The Brewdog Plc brewery and headquarters near Aberdeen, Scotland.


In an open letter printed on Wednesday, a group of greater than 70 folks describing themselves as former staffers mentioned they felt “burnt out, afraid and miserable” after working on the firm, a Scottish brewery and bar chain recognized for its punk rock angle, liberal politics and aggressive advertising and marketing.

“Being treated like a human being was sadly not always a given for those working at BrewDog … The true culture of BrewDog is, and seemingly always has been, fear,” the previous workers wrote within the letter, which mentioned that an extra 45 ex-staffers endorsed the message however “did not feel safe to include either their names or initials.”

BrewDog declined to reply to questions from NCS Business. CEO James Watt mentioned in a assertion that the letter was “upsetting, but so important.”

“Our focus now is not on contradicting or contesting the details of that letter, but to listen, learn and act,” he added. “We are going to reach out to our entire team past and present to learn more. But most of all, right now, we are sorry.”

He mentioned that the corporate has “thousands of employees with positive stories to tell” however acknowledged that the letter “proves that on many occasions we haven’t got it right.” BrewDog had 1,767 workers as of 2019, in keeping with company documents.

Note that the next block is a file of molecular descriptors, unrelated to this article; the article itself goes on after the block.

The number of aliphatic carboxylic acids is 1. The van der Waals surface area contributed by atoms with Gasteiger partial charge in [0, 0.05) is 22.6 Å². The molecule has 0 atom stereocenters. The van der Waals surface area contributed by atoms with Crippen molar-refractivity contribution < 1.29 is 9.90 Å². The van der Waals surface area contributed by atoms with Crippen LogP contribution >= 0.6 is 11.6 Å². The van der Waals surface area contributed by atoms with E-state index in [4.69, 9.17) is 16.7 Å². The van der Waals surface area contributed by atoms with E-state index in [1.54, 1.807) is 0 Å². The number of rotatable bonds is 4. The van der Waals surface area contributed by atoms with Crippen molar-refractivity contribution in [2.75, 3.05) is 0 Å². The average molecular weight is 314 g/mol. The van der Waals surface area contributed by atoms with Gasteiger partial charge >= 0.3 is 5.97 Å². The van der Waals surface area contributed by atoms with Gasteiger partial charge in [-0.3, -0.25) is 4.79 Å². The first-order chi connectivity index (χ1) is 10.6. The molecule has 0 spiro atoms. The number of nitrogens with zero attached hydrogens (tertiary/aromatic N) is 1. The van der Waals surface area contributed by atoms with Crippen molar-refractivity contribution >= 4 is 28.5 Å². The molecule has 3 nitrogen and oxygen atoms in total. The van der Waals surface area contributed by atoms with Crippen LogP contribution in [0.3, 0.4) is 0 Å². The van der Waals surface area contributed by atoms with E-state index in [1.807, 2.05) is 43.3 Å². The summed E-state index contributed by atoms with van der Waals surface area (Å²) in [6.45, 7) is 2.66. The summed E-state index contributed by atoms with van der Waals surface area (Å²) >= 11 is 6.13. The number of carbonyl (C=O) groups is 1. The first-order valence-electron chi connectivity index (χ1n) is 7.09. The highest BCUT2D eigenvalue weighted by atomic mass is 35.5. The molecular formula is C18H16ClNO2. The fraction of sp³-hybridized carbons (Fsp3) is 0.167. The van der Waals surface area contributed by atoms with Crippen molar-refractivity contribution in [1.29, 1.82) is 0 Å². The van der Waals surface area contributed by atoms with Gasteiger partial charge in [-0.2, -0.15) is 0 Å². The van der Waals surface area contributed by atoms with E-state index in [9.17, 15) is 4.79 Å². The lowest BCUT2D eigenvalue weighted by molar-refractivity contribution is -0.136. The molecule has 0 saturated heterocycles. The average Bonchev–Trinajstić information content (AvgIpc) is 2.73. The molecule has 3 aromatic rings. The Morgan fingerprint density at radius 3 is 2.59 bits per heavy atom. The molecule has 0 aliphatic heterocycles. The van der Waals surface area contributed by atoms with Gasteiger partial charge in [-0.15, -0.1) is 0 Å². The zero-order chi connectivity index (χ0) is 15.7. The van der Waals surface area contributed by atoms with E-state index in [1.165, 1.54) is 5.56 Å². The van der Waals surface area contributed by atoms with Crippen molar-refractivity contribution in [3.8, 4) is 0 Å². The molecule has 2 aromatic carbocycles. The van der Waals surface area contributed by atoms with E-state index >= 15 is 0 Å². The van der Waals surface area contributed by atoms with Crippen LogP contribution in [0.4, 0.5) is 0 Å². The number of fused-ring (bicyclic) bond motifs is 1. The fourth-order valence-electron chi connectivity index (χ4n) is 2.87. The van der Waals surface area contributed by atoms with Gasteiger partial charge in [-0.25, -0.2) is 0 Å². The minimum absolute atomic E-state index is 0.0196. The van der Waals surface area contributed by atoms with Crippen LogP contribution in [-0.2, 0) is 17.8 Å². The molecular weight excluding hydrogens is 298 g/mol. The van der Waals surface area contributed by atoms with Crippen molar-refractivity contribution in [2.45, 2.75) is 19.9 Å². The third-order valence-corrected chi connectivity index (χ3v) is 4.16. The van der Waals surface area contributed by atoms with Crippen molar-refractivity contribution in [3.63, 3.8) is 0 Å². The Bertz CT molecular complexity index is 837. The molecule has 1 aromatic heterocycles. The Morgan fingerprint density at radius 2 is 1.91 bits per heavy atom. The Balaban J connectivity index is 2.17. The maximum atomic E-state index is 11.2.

The letter singled out Watt, who co-founded the corporate in 2007, for creating the poisonous environment: “It is with you that the responsibility for this rotten culture lies. By valuing growth, speed and action above all else, your company has achieved incredible things, but at the expense of those who delivered your dreams.”

The Brewdog Plc brewery and headquarters near Aberdeen, Scotland.The Brewdog Plc brewery and headquarters near Aberdeen, Scotland.

BrewDog’s fast progress has seen the corporate set up breweries within the United States, Germany and Australia. It now has greater than 100 bars worldwide and exports into 60 international locations.

In 2017, an funding from US personal fairness group TSG Consumer Partners valued the corporate at $1.24 billion.

BrewDog’s quirky and irreverent advertising and marketing campaigns have helped develop its fan base. But the previous workers alleged within the letter that some of the stunts had been simply lip service.

In 2014 the corporate launched a limited edition beer known as “Hello My Name is Vladimir” in response to Russia’s “gay propaganda” regulation and claimed it had despatched a case to President Vladimir Putin. According to the previous workers, nevertheless, no beer was despatched.

“How many more times will we see the stories about sending protest beer to Russia (you didn’t)?,” the letter mentioned. It cited different examples during which the corporate allegedly bent the reality in advertising and marketing campaigns.

BrewDog has lately raised most of a £27.5 million ($39 million) goal to fund sustainability initiatives by selling shares to the public and has touted a attainable IPO later this 12 months.

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